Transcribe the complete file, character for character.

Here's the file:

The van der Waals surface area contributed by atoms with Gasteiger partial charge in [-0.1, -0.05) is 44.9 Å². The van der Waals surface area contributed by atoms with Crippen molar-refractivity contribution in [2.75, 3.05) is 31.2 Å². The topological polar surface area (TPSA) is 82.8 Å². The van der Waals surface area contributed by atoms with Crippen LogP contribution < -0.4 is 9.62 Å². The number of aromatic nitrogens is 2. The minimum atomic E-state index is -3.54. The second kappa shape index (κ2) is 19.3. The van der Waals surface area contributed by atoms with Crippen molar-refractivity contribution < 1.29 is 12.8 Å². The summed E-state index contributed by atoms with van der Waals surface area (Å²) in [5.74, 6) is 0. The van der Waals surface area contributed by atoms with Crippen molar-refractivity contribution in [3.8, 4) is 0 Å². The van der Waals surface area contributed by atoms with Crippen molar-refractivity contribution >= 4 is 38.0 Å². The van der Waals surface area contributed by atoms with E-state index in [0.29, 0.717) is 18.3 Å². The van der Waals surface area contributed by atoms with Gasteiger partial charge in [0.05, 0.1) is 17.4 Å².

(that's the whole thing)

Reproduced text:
The van der Waals surface area contributed by atoms with Gasteiger partial charge in [-0.1, -0.05) is 44.9 Å². The van der Waals surface area contributed by atoms with Crippen molar-refractivity contribution in [2.75, 3.05) is 31.2 Å². The topological polar surface area (TPSA) is 82.8 Å². The van der Waals surface area contributed by atoms with Crippen LogP contribution < -0.4 is 9.62 Å². The number of aromatic nitrogens is 2. The minimum atomic E-state index is -3.54. The second kappa shape index (κ2) is 19.3. The van der Waals surface area contributed by atoms with Crippen molar-refractivity contribution < 1.29 is 12.8 Å². The summed E-state index contributed by atoms with van der Waals surface area (Å²) in [5.74, 6) is 0. The van der Waals surface area contributed by atoms with Crippen molar-refractivity contribution in [3.8, 4) is 0 Å². The van der Waals surface area contributed by atoms with Crippen molar-refractivity contribution >= 4 is 38.0 Å². The van der Waals surface area contributed by atoms with E-state index in [0.29, 0.717) is 18.3 Å². The van der Waals surface area contributed by atoms with Gasteiger partial charge in [0.05, 0.1) is 17.4 Å².